‘Vilaapikaa’, a novel published concurrently with well-known modernist classics such as ‘Samskara’ and ‘Mukthi’ is unique in its thematic concerns and formal experimentations. The entire narrative consists of the lyrical outpourings of Vasudha, a young professor of Sanskrit. She is an extremely sensitive and erudite person, intrigued and injured by the dynamics of man-woman relationship in all its ramifications. The novel starts at a crucial juncture, when Vasudha is ruminating over her two romantic passages with Vilaasa and Jayantha, both of which end tragically. Vilasa is too frivolous and materialistic for her taste and consequently, she is lukewarm in her response to his pre-marital, amorous overtures. His insensitive nature in tandem with her ego aborts the relationship. This happens also because Vasudha is very emotional and an incurable romantic in addition to being attached to traditional values. Jayantha, on the other hand, is searching for a neutral companion to share his anguish caused by his own disappointments in love. But what stands out in both these men is their insensitive attitude about the emotional scars they leave behind. The novel looks at the delicate and fundamental differences between the approaches of man and woman to this issue and documents the emotional traumas experienced by them. Kottalagi delineates it from the point of view of a woman unlike his modernist contemporaries. However, he is not spurred by a missionary zeal to improve the lot of women. His protagonist would rather be called a ‘Maha Grihsthi’ (great homemaker) than a ‘Mahan Panditaa’ (great scholar). She is an intellectually endowed, modernised, sensitive person who can manage the emergent society competently, even though her inner self gets singed by the attitudes of men, both at the personal and the social strata. ‘Vilaapikaa’ uses narrative techniques which were truly remarkable at that temporal juncture. The story consists of two chunks of flashbacks which are cleverly interwoven. Vasudha’s current experiences provide a poignant backdrop for her journey into the distant past. Her self-indulgence, her rich emotional relationships with other human beings and her organic relationship with the flora and fauna around her bring out a lovable, mature woman who is denied her due. This novel is not a straight forward narrative replete with events. Kottalagi moves in a leisurely style, paying attention to details that go a long way in creating a fragile, dreamlike novel. It invites the reader to ponder over its micro-structure. The novelist makes frequent use of meaningful excerpts from Sanskrit literary texts, Urdu ghazals, English poetry and Hindi film songs in an unobtrusive manner to create appropriate moods. This collating of material is functional and adds immensely to the sophistication of the novel. He does not intrude into the narrative with his own comments and explications. He allows the protagonist to blossom and wither away all by herself. His vision and understanding are influenced by a very sensitive reading of modern and traditional work of literature. He was an adherent of Marxism. Kottalagi has successfully recreated the mindsets prevalent in the college going youth of his times. Occasionally, one is reminded of ‘Naalkaneya Aayaama’ by Kusumakara Devaragannuru and ‘Mukthi’ by Shanthinatha Desai. ‘Vilaapikaa’ is capable of making inroads into the readers’ inner being if savoured in a leisurely fashion. Of course, this kind of close and attentive reading is conspicuous by its absence in our harried times. Kannada Sahitya Parishath which has included this little gem among the 20-odd books it has published to commemorate the Kannada Sahitya Sammelana held at Bijapura deserves to be congratulated. One hopes that this event would generate an enduring interest in the works of Ramachandra Kottalagi and resurrect him from a cultural oblivion.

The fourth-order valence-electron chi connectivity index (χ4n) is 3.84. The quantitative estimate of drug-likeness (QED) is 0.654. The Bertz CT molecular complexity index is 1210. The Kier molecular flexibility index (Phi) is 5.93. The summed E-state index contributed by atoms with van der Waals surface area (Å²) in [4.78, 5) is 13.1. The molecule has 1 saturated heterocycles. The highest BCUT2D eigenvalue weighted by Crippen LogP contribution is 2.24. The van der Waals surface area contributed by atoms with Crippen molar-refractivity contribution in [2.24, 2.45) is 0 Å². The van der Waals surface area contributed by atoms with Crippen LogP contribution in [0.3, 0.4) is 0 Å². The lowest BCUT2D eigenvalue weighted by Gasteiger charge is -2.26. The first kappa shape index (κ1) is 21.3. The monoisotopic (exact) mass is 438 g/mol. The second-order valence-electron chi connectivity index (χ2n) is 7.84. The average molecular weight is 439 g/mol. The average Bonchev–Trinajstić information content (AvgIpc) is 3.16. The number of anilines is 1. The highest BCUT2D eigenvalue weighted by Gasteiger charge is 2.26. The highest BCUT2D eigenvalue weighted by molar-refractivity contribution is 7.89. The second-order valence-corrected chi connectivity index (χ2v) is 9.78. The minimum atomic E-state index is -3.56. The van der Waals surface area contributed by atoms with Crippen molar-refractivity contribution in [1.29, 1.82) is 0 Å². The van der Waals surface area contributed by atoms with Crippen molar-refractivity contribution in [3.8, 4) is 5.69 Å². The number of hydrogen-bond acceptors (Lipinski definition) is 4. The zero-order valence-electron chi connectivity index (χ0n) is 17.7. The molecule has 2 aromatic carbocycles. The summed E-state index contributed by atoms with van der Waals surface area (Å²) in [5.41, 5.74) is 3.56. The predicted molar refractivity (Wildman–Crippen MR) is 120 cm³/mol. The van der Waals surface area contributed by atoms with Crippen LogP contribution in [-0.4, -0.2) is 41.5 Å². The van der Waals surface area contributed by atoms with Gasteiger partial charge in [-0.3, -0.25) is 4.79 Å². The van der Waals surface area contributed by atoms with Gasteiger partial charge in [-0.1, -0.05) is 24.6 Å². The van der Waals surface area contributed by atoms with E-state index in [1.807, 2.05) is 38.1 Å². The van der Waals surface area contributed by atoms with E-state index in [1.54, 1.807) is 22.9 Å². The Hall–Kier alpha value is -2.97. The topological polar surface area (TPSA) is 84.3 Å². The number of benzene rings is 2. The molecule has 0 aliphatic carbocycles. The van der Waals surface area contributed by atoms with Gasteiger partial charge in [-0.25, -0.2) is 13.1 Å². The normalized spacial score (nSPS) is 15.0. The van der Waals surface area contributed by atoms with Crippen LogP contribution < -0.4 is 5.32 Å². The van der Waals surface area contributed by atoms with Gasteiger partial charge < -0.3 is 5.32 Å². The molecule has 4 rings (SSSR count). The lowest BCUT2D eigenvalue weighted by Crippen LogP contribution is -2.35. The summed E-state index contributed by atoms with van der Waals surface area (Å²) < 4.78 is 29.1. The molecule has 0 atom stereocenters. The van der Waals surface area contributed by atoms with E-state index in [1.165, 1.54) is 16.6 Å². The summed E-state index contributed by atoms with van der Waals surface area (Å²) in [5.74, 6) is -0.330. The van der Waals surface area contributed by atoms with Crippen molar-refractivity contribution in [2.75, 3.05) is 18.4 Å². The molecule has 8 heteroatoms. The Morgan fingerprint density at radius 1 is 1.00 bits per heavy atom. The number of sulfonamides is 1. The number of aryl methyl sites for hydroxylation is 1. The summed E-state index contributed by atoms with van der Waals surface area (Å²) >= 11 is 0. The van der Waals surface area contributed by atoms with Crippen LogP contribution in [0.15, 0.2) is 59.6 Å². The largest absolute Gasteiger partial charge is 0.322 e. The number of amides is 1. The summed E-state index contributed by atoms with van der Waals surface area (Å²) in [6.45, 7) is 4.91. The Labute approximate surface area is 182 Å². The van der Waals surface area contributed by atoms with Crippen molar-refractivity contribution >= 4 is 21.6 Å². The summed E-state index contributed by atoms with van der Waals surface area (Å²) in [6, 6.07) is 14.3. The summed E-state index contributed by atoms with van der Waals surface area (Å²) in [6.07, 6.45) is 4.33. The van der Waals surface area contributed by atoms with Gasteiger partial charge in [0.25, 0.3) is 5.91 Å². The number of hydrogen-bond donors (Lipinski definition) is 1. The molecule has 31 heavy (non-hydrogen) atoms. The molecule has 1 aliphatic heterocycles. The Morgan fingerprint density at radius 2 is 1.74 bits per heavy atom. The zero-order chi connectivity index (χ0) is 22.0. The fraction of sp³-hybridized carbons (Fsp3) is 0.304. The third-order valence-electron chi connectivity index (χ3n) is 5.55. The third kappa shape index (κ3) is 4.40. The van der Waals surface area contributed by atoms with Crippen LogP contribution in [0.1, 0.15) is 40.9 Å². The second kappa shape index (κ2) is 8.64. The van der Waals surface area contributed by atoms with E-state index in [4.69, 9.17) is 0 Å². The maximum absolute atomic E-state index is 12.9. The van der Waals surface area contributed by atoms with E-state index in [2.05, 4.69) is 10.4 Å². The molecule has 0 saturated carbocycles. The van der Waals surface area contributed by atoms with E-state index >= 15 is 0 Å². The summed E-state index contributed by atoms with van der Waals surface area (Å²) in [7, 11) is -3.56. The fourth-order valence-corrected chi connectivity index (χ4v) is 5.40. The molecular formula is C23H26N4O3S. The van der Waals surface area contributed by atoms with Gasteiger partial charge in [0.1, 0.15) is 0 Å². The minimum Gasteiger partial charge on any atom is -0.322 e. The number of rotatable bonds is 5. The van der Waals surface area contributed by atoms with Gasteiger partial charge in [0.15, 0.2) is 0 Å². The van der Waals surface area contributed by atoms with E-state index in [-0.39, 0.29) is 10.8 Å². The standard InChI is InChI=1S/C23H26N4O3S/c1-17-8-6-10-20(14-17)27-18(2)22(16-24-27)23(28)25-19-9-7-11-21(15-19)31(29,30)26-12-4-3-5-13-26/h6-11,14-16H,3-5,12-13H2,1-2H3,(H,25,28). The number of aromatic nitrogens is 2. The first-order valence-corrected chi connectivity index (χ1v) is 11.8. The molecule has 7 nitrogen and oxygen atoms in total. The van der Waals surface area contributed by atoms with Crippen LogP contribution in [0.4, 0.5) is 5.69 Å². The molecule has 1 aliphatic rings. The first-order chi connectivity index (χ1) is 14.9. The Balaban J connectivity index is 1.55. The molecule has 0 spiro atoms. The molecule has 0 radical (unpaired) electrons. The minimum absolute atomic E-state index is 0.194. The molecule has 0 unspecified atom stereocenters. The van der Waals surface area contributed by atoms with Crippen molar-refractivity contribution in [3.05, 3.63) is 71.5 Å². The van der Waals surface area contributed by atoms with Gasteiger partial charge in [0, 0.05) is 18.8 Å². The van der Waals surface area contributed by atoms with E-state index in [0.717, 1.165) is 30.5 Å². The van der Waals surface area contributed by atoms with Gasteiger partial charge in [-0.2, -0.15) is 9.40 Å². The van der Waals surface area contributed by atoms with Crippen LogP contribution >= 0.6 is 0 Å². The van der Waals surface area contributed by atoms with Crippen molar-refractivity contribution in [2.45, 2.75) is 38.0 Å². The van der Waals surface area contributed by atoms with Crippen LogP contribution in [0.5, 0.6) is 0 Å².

MaLegaala Bandu Baagilu Tattithu by Vikasa Negiloni